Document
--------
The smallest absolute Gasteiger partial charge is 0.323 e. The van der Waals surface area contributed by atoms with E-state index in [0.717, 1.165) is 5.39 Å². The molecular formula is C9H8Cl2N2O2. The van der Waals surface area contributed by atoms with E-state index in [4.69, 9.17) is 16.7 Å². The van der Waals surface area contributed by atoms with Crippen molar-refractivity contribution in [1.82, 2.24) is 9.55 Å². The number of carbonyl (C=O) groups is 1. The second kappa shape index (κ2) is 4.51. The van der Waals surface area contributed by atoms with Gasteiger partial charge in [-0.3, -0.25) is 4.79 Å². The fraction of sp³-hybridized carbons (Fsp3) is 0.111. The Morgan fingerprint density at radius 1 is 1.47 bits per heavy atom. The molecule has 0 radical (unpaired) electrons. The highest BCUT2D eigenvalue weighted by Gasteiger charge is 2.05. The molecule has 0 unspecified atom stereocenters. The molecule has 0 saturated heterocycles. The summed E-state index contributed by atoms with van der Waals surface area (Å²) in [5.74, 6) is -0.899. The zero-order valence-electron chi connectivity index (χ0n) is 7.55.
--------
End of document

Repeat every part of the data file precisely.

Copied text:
The smallest absolute Gasteiger partial charge is 0.323 e. The van der Waals surface area contributed by atoms with E-state index in [0.717, 1.165) is 5.39 Å². The molecular formula is C9H8Cl2N2O2. The van der Waals surface area contributed by atoms with E-state index in [4.69, 9.17) is 16.7 Å². The van der Waals surface area contributed by atoms with Crippen molar-refractivity contribution in [1.82, 2.24) is 9.55 Å². The number of carbonyl (C=O) groups is 1. The second kappa shape index (κ2) is 4.51. The van der Waals surface area contributed by atoms with Gasteiger partial charge in [-0.3, -0.25) is 4.79 Å². The fraction of sp³-hybridized carbons (Fsp3) is 0.111. The Morgan fingerprint density at radius 1 is 1.47 bits per heavy atom. The molecule has 0 radical (unpaired) electrons. The highest BCUT2D eigenvalue weighted by Gasteiger charge is 2.05. The molecule has 0 unspecified atom stereocenters. The molecule has 0 saturated heterocycles. The summed E-state index contributed by atoms with van der Waals surface area (Å²) in [5.74, 6) is -0.899. The zero-order valence-electron chi connectivity index (χ0n) is 7.55.